Irrigation Leader
  • Flipbook,  Montana State

    Volume 13 Issue 5 May Montana State

    By Kris Polly I am pleased this month to introduce our new Montana edition of Irrigation Leader, and there is no better way to do it than with our cover interview with Governor Greg Gianforte, conducted by Contributing Editor Mike Murphy. Governor Gianforte is a champion for Montana agriculture, and in this fascinating interview, he discusses infrastructure needs, drought, the prospects for new irrigation districts, and more.  We also learn about several new developments in horticulture. First, we speak with Mathias Levarek, the CEO of Agrotonomy, which manufactures aeroponic tower farms that drizzle plant roots with nutrients and water. Next, we speak with Dr. Trentee Bush, Jill Heemstra, and Richard…

  • Flipbook,  Washington State

    Volume 13 Issue 5 May Washington State Edition

    By Kris Polly For this month’s cover story, we speak with Norman Semanko, who brings more than 30 years of experience with water resources and regulatory issues to his work as the water law practice group leader in the Pacific Northwest Region for Parsons Behle & Latimer. He tells us about his work and the trends affecting irrigated agriculture, irrigation districts, and canal companies today.  We also learn about several new developments in horticulture. First, we speak with Mathias Levarek, the CEO of Agrotonomy, which manufactures aeroponic tower farms that drizzle plant roots with nutrients and water. Next, we speak with Dr. Trentee Bush, Jill Heemstra, and Richard M. Wright…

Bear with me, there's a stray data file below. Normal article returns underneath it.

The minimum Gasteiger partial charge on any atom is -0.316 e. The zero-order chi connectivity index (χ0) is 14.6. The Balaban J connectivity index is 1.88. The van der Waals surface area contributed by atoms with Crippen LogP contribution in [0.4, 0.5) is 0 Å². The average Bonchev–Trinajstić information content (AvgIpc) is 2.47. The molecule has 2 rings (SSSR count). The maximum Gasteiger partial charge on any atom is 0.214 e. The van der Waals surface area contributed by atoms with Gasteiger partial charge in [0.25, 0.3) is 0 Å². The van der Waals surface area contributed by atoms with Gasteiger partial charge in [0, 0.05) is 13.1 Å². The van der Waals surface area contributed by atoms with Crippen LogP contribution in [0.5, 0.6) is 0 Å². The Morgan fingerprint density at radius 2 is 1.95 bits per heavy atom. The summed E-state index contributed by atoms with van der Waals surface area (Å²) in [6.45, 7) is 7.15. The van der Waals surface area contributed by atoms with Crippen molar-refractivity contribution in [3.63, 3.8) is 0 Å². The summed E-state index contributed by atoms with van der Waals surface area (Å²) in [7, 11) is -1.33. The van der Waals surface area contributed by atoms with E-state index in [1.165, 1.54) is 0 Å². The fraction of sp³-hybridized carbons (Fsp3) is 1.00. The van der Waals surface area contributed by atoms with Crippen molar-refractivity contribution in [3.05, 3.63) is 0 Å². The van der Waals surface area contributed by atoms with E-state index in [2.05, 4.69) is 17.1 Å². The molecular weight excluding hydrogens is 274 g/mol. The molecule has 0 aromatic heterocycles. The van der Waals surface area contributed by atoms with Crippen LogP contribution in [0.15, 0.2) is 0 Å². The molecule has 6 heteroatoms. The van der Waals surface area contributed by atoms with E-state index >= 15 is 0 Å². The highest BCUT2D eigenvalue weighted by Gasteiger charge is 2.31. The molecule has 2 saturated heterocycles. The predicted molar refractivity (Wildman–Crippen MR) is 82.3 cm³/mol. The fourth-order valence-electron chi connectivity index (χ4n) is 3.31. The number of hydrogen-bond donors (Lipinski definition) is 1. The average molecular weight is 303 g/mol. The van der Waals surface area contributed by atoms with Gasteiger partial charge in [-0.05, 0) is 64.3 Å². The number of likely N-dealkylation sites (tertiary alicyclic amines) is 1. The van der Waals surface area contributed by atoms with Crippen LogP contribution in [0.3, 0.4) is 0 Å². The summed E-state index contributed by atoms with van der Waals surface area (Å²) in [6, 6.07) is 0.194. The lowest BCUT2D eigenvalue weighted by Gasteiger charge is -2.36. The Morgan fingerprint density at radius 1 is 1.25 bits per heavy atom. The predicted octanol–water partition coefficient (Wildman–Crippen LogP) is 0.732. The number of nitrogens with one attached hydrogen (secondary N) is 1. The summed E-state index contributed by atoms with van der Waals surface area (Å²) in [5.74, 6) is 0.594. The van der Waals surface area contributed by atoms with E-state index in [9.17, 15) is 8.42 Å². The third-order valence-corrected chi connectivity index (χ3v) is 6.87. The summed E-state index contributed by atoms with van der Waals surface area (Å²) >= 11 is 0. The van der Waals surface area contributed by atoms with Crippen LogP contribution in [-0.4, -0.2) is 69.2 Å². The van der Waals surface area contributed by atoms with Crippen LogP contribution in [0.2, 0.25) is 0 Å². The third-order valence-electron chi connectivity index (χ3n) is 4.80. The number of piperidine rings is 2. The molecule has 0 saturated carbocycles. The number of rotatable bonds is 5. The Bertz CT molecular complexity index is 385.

• Flipbook

    Volume 13 Issue 5 May

    By Kris Polly The idea of irrigated agriculture conjures up images of expansive fields and center-pivot irrigators, but irrigated ag goes far beyond that. In this issue, we learn about several unconventional irrigated horticultural methods.  First, we speak with Mathias Levarek, the CEO of Agrotonomy, which manufactures aeroponic tower farms that drizzle plant roots with nutrients and water. Suitable for roofs, greenhouses, or the outdoors, Agrotonomy’s towers hold great potential.  Next, we speak with Dr. Trentee Bush, Jill Heemstra, and Richard M. Wright of Northeast Community College about its Horticulture and Golf Course Management program, which includes significant in-field learning opportunities.  Then, we talk to John Scholten, a product specialist…

  • Featured,  Interview

    Mike Wells Scotia, NE

    General Manager | Twin Loups Irrigation District and Twin Loups Reclamation District  Years working in irrigation: 39  Years as a manager: 7  Number of employees: 13 full time; 2 summer part time  Size of service area in acres: 56,199  Amount of water diverted for irrigation per year in acre-feet: 50,000–55,000 in an average rainfall year  Main crops irrigated: Alfalfa, corn, soybeans  Predominant irrigation methods: Center pivot, gravity 

  • Featured,  Interview

    Gabriel Varela Cano La Serena, Chile